Today is Infant and Pregnancy Loss Remembrance Day. I spent the day with my husband at the last day of foster parent training. And you know what? That feels like the absolute best way we can love and honor the children we've lost.
Becoming a foster parent feels like an essential piece in my healing process. For three years now, I've forced myself to keep a space open in my life, a void that reminded me of of our loss. I didn't let anything fill that space because I felt like I needed to have this painful opening in order to feel the raw wound of the absence of our children. I thought that the only way to appropriately honor them was to be in constant pain, to stay in that place, and to always have a hole that reminded me what could have been and everything that was lost. Doing something that we wouldn't have done had our child(ren) lived seemed to be a form of treason, like leaving them behind or pretending they never existed.
It's only now, three years after my first loss, almost two years after my last, and just weeks away from the first birthday of my healthy (living!) baby boy, that I'm realizing the best way I can honor the children I've lost is to fill that void with something good.
No, we can't fill that open space in our lives with another child, that's not what foster parenting is about for us. Other women who have lost a child may fill that space with something else completely non-child related - volunteer work, prayer, art, etc. This is not about replacing our children, but forging ahead and creating a full, meaningful life with what we have been given.
David and I have talked about being foster parents since before we married. We've moved around frequently and struggled financially so that it was never a viable option until now. After buying our home earlier this year, we finally have the space and stability to be able to care for foster children. It was time.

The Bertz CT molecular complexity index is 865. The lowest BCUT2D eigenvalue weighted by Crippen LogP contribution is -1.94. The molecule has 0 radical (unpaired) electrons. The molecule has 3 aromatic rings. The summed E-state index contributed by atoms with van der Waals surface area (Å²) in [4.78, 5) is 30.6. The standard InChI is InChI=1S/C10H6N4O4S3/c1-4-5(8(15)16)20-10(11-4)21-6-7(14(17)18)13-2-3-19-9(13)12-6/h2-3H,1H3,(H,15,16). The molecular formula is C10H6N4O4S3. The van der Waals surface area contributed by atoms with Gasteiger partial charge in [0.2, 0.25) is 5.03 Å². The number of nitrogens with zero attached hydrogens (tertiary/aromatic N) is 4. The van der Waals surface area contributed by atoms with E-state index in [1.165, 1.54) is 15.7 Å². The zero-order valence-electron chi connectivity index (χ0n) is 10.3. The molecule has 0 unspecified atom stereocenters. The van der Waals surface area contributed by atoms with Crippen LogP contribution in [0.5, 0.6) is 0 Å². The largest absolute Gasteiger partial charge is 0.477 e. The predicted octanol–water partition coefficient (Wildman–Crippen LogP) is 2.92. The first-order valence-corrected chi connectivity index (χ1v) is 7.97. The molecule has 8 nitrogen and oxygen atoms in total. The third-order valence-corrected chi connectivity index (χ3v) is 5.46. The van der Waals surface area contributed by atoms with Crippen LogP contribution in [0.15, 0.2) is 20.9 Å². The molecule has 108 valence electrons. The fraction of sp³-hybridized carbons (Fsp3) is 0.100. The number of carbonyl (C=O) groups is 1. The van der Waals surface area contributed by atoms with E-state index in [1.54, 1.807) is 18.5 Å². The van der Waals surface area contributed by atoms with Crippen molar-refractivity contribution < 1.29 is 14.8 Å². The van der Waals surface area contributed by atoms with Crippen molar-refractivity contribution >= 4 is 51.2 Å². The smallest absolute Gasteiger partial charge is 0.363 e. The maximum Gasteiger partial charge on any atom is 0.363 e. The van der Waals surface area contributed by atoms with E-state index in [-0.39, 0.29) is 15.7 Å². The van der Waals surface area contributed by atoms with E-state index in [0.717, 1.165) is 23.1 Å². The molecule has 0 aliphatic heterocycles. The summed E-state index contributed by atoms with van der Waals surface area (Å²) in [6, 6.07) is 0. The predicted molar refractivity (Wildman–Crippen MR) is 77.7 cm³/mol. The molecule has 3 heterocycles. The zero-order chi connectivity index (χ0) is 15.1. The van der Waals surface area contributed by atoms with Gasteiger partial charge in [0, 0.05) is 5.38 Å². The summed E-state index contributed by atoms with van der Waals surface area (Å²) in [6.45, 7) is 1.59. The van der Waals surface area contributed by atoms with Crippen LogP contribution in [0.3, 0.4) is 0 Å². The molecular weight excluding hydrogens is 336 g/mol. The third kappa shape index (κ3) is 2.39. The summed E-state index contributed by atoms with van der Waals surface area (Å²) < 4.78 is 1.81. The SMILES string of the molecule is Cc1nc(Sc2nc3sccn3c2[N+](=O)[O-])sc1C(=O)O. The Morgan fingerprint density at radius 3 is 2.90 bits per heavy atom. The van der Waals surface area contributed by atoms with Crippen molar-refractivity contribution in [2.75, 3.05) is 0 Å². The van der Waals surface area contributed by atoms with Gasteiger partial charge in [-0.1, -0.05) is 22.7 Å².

And yet in the back of my mind, there was that thought, that reminder that if one of the children we lost had lived, we probably would not feel capable of being foster parents right now. We'd most likely have three children then, closer together in age, and I imagine we'd feel like there wasn't the extra time or energy or space right now for foster children.
The truth, however, is that our children did die. Francis died. Julian died. Adrienne died. Christian died. And I have a choice. Either I can continue to dwell on their deaths and make my life some kind of morbid mausoleum to them, or I can choose to turn their deaths into something positive. Because they died, my family has the resources to care for foster children. I think maybe I've not wanted to admit that there are good things we can do because they died for fear that in some way that could be twisted to mean that it was good that they died.
It was not good that they died. But their death can still bring about something good. I'm finally at the place where I'm ready for that. Where I no longer have to torture myself with thoughts of "what would have been". Where I no longer feel the need to punish myself with continual reminders of their deaths for fear that if we move on we are somehow betraying them, that we are in some way saying "it is better this way". No, it is not better. My four babies, four unique beautiful souls are missing from this world, but in their absence we can still go on living. It is not better, but it can still be good. It is good.
I don't know how I missed it in the past, but it seems fitting that Infant and Pregnancy Loss Remembrance Day is also St. Teresa of Avila's feast day. My favorite quote of hers seems so fitting today:
Let nothing disturb you,
Let nothing frighten you,
All things are passing away:
God never changes.
Patience obtains all things
Whoever has God lacks nothing;
God alone suffices.
-- St. Teresa of Avila
In honor of Infant and Pregnancy Loss Remembrance Day, I would like to give away a beautiful printable of this quote from the etsy shop brickhouseinthecity. (Giveaway sponsored and purchased by me.) Also, Usborne Books consultant Kayla Fellows has very sweetly offered a giveaway item as well:
I am a stay at home wife and mother. I have felt the heartache of infertility, miscarriage and the anxiety of pregnancy after miscarriage. I am very blessed to have given birth to my rainbow baby almost a year ago. In honor of the baby I lost, Bernard Marie, I'd like to donate $15 worth of product from my Usborne Book Store.
I'll also throw in a Lilla Rose hair accessory, as always, since that's my little side biz. I'd like to keep the entries to parents who have lost a child to miscarriage, stillbirth, or infant death. To enter, simply comment telling me something you do to remember your baby/babies.